British Columbians are among the highest adopters of Zero Emission Vehicles in North America, with approximately 18% of new light-duty vehicle sales in 2022 being EVs.
More than 85,000 light-duty EVs were registered in BC in last year, up from 5,000 in 2016.
Since opening its first public charging station in 2018, usage across FortisBC’s network has “increased significantly,” according to a statement from the firm—almost doubling the number of charging events each year.
In 2022 alone, the network cracked 13,000 charging events, compared to 7,000 charging events in 2021, FortisBC noted.
It’s all part of a province-wide “Electric Highway” that aims to connect all of BC, rendering EV road trips not only viable but practical—finally eliminating the “range anxiety” that ranks as a top concern for aspiring EV drivers.
But the cost of fuel along BC’s Electric Highway may soon be going up markedly.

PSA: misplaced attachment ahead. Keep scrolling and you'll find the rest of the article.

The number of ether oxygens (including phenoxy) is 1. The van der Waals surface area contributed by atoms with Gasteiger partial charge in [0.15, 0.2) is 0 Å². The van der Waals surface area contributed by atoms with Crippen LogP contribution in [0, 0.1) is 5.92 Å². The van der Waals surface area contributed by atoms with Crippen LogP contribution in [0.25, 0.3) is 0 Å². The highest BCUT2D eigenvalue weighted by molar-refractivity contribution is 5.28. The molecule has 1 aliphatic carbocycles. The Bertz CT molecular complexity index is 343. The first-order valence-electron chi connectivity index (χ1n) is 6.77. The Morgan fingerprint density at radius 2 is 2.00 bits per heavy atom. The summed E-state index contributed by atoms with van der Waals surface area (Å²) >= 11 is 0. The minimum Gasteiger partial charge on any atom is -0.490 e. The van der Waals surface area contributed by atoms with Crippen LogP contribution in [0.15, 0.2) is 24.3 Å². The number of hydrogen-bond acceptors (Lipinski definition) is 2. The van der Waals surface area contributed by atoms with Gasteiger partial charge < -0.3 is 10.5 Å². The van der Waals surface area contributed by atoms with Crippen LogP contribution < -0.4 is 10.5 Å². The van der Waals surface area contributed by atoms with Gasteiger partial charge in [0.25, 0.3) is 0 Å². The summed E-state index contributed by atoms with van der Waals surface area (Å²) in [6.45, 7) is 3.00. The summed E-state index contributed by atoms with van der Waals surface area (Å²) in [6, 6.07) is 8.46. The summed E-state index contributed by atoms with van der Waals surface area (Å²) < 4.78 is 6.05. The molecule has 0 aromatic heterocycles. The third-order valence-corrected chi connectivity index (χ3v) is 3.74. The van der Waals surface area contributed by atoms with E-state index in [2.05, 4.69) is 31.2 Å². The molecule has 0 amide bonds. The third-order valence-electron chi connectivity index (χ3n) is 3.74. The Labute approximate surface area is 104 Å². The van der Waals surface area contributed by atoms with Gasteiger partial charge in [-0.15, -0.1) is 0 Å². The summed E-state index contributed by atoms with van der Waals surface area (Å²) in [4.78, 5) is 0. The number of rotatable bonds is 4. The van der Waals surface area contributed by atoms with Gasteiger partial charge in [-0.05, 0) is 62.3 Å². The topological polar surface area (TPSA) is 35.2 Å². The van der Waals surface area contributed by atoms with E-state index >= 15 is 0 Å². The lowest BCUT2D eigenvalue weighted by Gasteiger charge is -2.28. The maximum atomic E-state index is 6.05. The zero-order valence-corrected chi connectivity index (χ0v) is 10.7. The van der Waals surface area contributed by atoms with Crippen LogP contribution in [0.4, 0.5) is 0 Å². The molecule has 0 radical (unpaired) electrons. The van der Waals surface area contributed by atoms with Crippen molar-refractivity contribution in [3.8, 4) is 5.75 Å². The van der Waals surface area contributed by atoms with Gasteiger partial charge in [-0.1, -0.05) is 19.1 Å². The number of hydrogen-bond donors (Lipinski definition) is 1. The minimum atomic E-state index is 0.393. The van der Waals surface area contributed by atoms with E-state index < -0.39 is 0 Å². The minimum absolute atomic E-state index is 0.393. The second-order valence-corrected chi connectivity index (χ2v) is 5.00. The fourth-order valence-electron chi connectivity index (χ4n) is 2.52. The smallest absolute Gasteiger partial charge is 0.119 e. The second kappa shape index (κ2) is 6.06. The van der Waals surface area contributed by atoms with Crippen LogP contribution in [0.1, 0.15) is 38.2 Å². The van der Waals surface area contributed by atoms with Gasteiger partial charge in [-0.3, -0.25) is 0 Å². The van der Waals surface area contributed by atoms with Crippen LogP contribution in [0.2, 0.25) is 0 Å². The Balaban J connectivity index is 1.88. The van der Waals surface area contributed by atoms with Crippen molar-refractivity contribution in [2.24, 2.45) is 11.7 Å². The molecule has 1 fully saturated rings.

BC Hydro recently applied for a 15% rate hike for public charging stations, records show.
Notably, this increase would hit hard the region’s many EV drivers who do not yet have a home-based charging station.
Experts have also lamented BC Hydro’s peculiar insistence on using time-based rates for many charging stations.
More logical for electric charging, critics say, are rates based on kilowatt hours.
The BC Utilities Commission is currently considering public comment as it works toward a decision regarding the crown corporation’s rate increase application.